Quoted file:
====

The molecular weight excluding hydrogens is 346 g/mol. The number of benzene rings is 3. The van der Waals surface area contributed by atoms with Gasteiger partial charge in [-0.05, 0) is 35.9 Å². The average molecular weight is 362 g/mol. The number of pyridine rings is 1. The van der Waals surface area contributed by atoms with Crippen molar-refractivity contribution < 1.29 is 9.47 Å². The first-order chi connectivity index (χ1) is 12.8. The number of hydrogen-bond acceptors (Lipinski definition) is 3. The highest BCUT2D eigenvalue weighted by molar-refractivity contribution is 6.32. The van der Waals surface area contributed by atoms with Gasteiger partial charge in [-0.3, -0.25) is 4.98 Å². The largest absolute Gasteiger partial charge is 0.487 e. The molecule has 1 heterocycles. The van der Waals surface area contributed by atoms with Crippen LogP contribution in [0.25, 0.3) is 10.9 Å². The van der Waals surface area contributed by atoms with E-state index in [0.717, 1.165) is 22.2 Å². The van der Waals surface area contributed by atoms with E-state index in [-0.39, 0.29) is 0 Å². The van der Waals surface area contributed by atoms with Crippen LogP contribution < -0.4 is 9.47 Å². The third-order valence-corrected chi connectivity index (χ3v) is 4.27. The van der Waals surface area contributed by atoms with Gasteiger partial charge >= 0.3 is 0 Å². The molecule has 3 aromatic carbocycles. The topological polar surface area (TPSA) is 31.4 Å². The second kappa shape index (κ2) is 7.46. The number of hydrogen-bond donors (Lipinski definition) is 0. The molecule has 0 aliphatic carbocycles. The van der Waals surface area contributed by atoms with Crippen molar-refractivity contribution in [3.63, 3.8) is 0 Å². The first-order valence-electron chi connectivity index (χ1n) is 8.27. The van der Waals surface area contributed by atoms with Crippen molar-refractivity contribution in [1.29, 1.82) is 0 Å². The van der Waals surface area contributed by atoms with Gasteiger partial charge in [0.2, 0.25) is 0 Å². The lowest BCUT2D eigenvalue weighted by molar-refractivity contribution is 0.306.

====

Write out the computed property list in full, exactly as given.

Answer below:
The molecular weight excluding hydrogens is 346 g/mol. The number of benzene rings is 3. The van der Waals surface area contributed by atoms with Gasteiger partial charge in [-0.05, 0) is 35.9 Å². The average molecular weight is 362 g/mol. The number of pyridine rings is 1. The van der Waals surface area contributed by atoms with Crippen molar-refractivity contribution < 1.29 is 9.47 Å². The first-order chi connectivity index (χ1) is 12.8. The number of hydrogen-bond acceptors (Lipinski definition) is 3. The highest BCUT2D eigenvalue weighted by molar-refractivity contribution is 6.32. The van der Waals surface area contributed by atoms with Gasteiger partial charge in [-0.3, -0.25) is 4.98 Å². The largest absolute Gasteiger partial charge is 0.487 e. The molecule has 1 heterocycles. The van der Waals surface area contributed by atoms with Crippen LogP contribution in [0.25, 0.3) is 10.9 Å². The van der Waals surface area contributed by atoms with E-state index in [0.717, 1.165) is 22.2 Å². The van der Waals surface area contributed by atoms with E-state index in [-0.39, 0.29) is 0 Å². The van der Waals surface area contributed by atoms with Crippen LogP contribution < -0.4 is 9.47 Å². The third-order valence-corrected chi connectivity index (χ3v) is 4.27. The van der Waals surface area contributed by atoms with Gasteiger partial charge >= 0.3 is 0 Å². The molecule has 3 aromatic carbocycles. The topological polar surface area (TPSA) is 31.4 Å². The second kappa shape index (κ2) is 7.46. The number of hydrogen-bond donors (Lipinski definition) is 0. The molecule has 0 aliphatic carbocycles. The van der Waals surface area contributed by atoms with Crippen molar-refractivity contribution in [3.63, 3.8) is 0 Å². The first-order valence-electron chi connectivity index (χ1n) is 8.27. The van der Waals surface area contributed by atoms with Crippen molar-refractivity contribution in [1.29, 1.82) is 0 Å². The van der Waals surface area contributed by atoms with Gasteiger partial charge in [0.2, 0.25) is 0 Å². The lowest BCUT2D eigenvalue weighted by molar-refractivity contribution is 0.306.